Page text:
and adulthood to determine the extent of recovery, if any, and to monitor individuals who were born preterm for the onset of disease during adulthood as a result of being born preterm.
Research should identify better neonatal predictors of neurodevelopmental disabilities, functional outcomes, and other long-term outcomes. These will allow improved counseling of the parents, enhance the safety of trials of interventions for mothers and their infants by providing more immediate feedback on infant development, and facilitate planning for the use of comprehensive follow-up and early intervention services.
Follow-up and outcome evaluations for infants involved in maternal trials of prenatal means of prevention or treatment of threatened preterm delivery and infant trials of means of prevention and treatment of organ injury not only should report the infant’s gestational age at delivery and any neonatal morbidity but also should include neurological and cognitive outcomes. Specific outcomes should be tailored to answer the study questions.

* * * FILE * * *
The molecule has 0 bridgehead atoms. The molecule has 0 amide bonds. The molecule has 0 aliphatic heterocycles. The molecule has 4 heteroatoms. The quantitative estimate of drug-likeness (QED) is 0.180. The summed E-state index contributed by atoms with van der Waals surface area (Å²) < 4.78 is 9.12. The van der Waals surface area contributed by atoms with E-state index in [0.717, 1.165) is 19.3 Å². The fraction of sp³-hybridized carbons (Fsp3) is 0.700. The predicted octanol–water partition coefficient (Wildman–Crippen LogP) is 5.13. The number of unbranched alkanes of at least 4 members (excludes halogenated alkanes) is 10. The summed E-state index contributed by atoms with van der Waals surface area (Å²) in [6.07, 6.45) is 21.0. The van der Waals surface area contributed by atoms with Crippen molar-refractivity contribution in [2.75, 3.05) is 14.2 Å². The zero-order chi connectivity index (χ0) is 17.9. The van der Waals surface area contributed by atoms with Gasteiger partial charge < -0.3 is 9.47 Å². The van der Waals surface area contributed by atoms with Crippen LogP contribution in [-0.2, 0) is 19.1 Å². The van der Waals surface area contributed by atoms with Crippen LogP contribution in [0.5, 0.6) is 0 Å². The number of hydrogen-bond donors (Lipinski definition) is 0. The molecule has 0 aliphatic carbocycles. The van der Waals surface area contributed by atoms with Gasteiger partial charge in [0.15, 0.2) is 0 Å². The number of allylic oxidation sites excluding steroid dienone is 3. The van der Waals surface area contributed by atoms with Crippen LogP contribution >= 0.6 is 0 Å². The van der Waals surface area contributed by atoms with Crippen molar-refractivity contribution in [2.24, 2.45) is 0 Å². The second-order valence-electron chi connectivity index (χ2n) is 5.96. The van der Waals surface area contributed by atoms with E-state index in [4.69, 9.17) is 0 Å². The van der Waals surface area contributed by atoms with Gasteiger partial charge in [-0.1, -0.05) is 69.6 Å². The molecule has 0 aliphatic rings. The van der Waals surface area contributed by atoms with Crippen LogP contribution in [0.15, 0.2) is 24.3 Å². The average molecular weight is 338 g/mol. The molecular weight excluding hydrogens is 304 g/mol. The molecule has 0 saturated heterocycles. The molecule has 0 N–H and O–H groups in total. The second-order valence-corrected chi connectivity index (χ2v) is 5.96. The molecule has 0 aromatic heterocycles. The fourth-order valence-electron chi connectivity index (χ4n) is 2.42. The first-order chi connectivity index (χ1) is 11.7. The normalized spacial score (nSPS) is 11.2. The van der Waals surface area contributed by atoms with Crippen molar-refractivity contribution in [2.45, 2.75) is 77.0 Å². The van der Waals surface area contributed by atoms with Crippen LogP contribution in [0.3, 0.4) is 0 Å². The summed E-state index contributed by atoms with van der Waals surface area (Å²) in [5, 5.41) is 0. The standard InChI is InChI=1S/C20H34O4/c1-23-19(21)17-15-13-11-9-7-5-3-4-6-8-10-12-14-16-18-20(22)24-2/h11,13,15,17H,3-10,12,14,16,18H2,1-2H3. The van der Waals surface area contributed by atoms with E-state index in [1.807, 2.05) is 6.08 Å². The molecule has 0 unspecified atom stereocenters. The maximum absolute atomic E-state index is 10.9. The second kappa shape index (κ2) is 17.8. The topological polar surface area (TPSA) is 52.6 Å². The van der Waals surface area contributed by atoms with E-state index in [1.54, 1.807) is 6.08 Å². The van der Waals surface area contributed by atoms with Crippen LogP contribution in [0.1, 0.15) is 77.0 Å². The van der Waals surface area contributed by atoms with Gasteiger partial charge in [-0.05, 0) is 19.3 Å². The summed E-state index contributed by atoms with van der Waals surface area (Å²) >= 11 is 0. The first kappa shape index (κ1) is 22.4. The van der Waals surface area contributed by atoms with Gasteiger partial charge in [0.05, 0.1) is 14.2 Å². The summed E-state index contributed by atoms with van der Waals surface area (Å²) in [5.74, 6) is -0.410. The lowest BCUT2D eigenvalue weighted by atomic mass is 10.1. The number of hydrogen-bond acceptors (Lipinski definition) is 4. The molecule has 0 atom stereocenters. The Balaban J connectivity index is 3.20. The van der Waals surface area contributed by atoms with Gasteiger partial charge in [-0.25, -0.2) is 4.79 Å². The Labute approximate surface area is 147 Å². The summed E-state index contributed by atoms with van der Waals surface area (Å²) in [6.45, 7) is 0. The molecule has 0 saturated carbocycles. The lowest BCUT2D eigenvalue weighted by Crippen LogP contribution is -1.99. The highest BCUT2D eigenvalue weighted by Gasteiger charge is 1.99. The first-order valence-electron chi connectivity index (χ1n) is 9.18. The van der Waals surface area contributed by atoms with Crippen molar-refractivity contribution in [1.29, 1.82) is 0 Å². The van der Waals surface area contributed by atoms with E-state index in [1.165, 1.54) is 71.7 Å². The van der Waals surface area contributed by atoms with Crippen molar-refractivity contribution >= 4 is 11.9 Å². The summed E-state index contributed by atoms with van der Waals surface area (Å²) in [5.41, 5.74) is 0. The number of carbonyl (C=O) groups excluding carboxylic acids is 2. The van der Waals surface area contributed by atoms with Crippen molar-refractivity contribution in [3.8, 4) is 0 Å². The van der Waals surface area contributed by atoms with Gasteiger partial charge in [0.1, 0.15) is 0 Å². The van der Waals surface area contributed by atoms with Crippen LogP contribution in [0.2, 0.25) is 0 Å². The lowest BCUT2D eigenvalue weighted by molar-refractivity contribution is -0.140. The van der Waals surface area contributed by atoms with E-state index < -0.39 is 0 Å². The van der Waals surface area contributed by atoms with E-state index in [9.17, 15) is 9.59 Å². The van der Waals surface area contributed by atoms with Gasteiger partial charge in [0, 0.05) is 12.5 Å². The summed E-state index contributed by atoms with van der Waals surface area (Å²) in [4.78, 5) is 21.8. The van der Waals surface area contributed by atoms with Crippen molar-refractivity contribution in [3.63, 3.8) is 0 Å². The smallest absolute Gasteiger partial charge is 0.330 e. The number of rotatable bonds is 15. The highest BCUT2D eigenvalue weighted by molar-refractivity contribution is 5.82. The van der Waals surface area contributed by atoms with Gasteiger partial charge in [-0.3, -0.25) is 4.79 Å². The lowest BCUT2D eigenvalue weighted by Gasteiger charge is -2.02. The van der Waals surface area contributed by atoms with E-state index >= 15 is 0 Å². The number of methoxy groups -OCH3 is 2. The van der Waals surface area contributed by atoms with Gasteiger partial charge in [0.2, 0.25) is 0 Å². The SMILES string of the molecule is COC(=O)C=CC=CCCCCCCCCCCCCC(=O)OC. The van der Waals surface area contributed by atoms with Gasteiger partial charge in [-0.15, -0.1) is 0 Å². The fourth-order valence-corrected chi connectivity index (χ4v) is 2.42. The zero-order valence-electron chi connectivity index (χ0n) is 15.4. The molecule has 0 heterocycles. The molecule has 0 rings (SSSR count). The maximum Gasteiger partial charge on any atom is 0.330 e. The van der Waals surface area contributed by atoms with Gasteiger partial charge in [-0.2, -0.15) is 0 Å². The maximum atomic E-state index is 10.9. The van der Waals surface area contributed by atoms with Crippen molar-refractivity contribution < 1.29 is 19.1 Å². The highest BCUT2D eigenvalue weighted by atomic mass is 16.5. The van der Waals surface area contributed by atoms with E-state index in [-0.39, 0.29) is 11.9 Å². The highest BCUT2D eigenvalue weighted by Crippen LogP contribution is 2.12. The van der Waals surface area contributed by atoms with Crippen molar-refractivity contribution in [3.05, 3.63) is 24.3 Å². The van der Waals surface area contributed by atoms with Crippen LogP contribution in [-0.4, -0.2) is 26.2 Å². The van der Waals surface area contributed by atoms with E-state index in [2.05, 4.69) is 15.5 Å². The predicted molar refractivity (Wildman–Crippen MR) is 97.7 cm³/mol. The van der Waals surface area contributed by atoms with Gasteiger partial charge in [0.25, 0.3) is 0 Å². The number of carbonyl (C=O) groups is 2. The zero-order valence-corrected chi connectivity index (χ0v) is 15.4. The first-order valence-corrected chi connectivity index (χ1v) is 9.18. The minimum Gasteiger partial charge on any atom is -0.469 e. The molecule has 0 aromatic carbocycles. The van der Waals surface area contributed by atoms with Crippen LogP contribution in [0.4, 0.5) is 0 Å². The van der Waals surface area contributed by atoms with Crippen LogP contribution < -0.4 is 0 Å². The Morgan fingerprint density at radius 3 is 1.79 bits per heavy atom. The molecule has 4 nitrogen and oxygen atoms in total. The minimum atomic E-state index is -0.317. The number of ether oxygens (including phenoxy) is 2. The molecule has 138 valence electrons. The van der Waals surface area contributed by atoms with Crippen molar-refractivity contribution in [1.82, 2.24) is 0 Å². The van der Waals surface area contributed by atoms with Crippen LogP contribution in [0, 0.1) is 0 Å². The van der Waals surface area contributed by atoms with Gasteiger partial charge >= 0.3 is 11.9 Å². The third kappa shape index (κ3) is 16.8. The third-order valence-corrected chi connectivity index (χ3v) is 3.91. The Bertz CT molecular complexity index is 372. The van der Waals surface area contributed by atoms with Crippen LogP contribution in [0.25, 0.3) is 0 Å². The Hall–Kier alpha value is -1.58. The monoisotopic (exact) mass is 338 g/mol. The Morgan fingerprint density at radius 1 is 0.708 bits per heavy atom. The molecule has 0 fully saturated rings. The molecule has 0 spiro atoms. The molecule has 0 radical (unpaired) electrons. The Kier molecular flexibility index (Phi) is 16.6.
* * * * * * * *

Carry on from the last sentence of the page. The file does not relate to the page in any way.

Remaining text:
Research should identify and evaluate the efficacies of postnatal interventions that improve outcomes.
Recommendation IV-2: Investigate the economic consequences of preterm birth. Researchers should investigate the gaps in understanding of the economic consequences of preterm birth to establish the foundation for accurate economic evaluation of the relative value of policies directed at prevention and guidelines for treatment.
This research should
assess the long-term educational, social, productivity, and medical costs associated with preterm birth, as well as the distributions of such costs;
undertake multivariate modeling to refine the understanding of what drives the large variance of the economic burden, even by gestational age at birth;
be ongoing to provide the basis for ongoing assessments; and
establish the basis for refined economic assessment of policies and interventions that would reduce the economic burden.